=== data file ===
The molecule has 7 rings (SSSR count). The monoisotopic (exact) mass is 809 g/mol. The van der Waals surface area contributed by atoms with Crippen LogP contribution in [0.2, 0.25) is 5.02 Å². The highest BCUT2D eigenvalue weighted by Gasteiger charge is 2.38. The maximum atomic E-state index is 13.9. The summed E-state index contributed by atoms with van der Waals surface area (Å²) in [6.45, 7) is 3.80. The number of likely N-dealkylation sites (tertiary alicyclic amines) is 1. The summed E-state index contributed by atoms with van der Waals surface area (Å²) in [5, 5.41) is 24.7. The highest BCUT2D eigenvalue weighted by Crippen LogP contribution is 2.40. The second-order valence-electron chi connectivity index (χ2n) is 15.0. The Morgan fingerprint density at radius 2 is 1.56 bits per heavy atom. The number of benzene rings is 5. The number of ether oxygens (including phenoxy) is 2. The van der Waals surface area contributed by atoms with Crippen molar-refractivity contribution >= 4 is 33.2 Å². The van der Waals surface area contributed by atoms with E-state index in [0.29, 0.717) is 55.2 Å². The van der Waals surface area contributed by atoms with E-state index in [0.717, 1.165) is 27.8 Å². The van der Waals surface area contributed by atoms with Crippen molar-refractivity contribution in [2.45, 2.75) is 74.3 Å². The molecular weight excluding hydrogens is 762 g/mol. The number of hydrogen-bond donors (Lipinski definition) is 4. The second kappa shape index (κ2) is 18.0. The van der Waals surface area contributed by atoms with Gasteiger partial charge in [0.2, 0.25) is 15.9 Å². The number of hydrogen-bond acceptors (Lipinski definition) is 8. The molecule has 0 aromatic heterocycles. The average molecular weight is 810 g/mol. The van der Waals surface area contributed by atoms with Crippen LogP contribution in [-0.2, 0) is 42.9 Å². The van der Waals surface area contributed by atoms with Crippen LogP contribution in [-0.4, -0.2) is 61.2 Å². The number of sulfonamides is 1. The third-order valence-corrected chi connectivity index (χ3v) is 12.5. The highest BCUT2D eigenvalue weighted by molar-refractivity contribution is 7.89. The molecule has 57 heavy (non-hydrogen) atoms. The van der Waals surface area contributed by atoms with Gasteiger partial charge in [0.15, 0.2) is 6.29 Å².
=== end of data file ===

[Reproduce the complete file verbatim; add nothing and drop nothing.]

The molecule has 7 rings (SSSR count). The monoisotopic (exact) mass is 809 g/mol. The van der Waals surface area contributed by atoms with Crippen LogP contribution in [0.2, 0.25) is 5.02 Å². The highest BCUT2D eigenvalue weighted by Gasteiger charge is 2.38. The maximum atomic E-state index is 13.9. The summed E-state index contributed by atoms with van der Waals surface area (Å²) in [6.45, 7) is 3.80. The number of likely N-dealkylation sites (tertiary alicyclic amines) is 1. The summed E-state index contributed by atoms with van der Waals surface area (Å²) in [5, 5.41) is 24.7. The highest BCUT2D eigenvalue weighted by Crippen LogP contribution is 2.40. The second-order valence-electron chi connectivity index (χ2n) is 15.0. The Morgan fingerprint density at radius 2 is 1.56 bits per heavy atom. The number of benzene rings is 5. The number of ether oxygens (including phenoxy) is 2. The van der Waals surface area contributed by atoms with Crippen molar-refractivity contribution >= 4 is 33.2 Å². The van der Waals surface area contributed by atoms with E-state index in [0.29, 0.717) is 55.2 Å². The van der Waals surface area contributed by atoms with E-state index in [0.717, 1.165) is 27.8 Å². The van der Waals surface area contributed by atoms with Crippen molar-refractivity contribution in [2.45, 2.75) is 74.3 Å². The molecular weight excluding hydrogens is 762 g/mol. The number of hydrogen-bond donors (Lipinski definition) is 4. The second kappa shape index (κ2) is 18.0. The van der Waals surface area contributed by atoms with Gasteiger partial charge in [0.2, 0.25) is 15.9 Å². The number of hydrogen-bond acceptors (Lipinski definition) is 8. The molecule has 0 aromatic heterocycles. The average molecular weight is 810 g/mol. The van der Waals surface area contributed by atoms with Crippen LogP contribution in [-0.2, 0) is 42.9 Å². The van der Waals surface area contributed by atoms with Crippen LogP contribution in [-0.4, -0.2) is 61.2 Å². The number of sulfonamides is 1. The third-order valence-corrected chi connectivity index (χ3v) is 12.5. The highest BCUT2D eigenvalue weighted by molar-refractivity contribution is 7.89. The molecule has 57 heavy (non-hydrogen) atoms. The van der Waals surface area contributed by atoms with Gasteiger partial charge in [0.15, 0.2) is 6.29 Å².